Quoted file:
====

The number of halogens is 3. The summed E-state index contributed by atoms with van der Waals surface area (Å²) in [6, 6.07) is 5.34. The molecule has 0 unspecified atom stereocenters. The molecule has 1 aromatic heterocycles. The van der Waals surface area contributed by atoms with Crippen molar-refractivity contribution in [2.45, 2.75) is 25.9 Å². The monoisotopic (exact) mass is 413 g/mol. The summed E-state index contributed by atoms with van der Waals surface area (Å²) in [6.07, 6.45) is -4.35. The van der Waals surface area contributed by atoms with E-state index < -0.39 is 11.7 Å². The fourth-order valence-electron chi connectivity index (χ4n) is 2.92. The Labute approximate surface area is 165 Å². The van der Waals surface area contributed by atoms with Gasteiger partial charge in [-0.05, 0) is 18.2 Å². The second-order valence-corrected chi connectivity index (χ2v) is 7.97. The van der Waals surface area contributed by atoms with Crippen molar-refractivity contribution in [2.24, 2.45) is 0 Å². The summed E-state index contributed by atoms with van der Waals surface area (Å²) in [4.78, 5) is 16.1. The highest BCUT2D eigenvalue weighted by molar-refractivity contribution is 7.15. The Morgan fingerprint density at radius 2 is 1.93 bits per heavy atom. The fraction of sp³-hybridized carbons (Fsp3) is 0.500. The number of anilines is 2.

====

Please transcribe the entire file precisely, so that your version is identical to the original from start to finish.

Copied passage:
The number of halogens is 3. The summed E-state index contributed by atoms with van der Waals surface area (Å²) in [6, 6.07) is 5.34. The molecule has 0 unspecified atom stereocenters. The molecule has 1 aromatic heterocycles. The van der Waals surface area contributed by atoms with Crippen molar-refractivity contribution in [2.45, 2.75) is 25.9 Å². The monoisotopic (exact) mass is 413 g/mol. The summed E-state index contributed by atoms with van der Waals surface area (Å²) in [6.07, 6.45) is -4.35. The van der Waals surface area contributed by atoms with E-state index < -0.39 is 11.7 Å². The fourth-order valence-electron chi connectivity index (χ4n) is 2.92. The Labute approximate surface area is 165 Å². The van der Waals surface area contributed by atoms with Gasteiger partial charge in [-0.05, 0) is 18.2 Å². The second-order valence-corrected chi connectivity index (χ2v) is 7.97. The van der Waals surface area contributed by atoms with Crippen molar-refractivity contribution in [2.24, 2.45) is 0 Å². The summed E-state index contributed by atoms with van der Waals surface area (Å²) in [4.78, 5) is 16.1. The highest BCUT2D eigenvalue weighted by molar-refractivity contribution is 7.15. The Morgan fingerprint density at radius 2 is 1.93 bits per heavy atom. The fraction of sp³-hybridized carbons (Fsp3) is 0.500. The number of anilines is 2.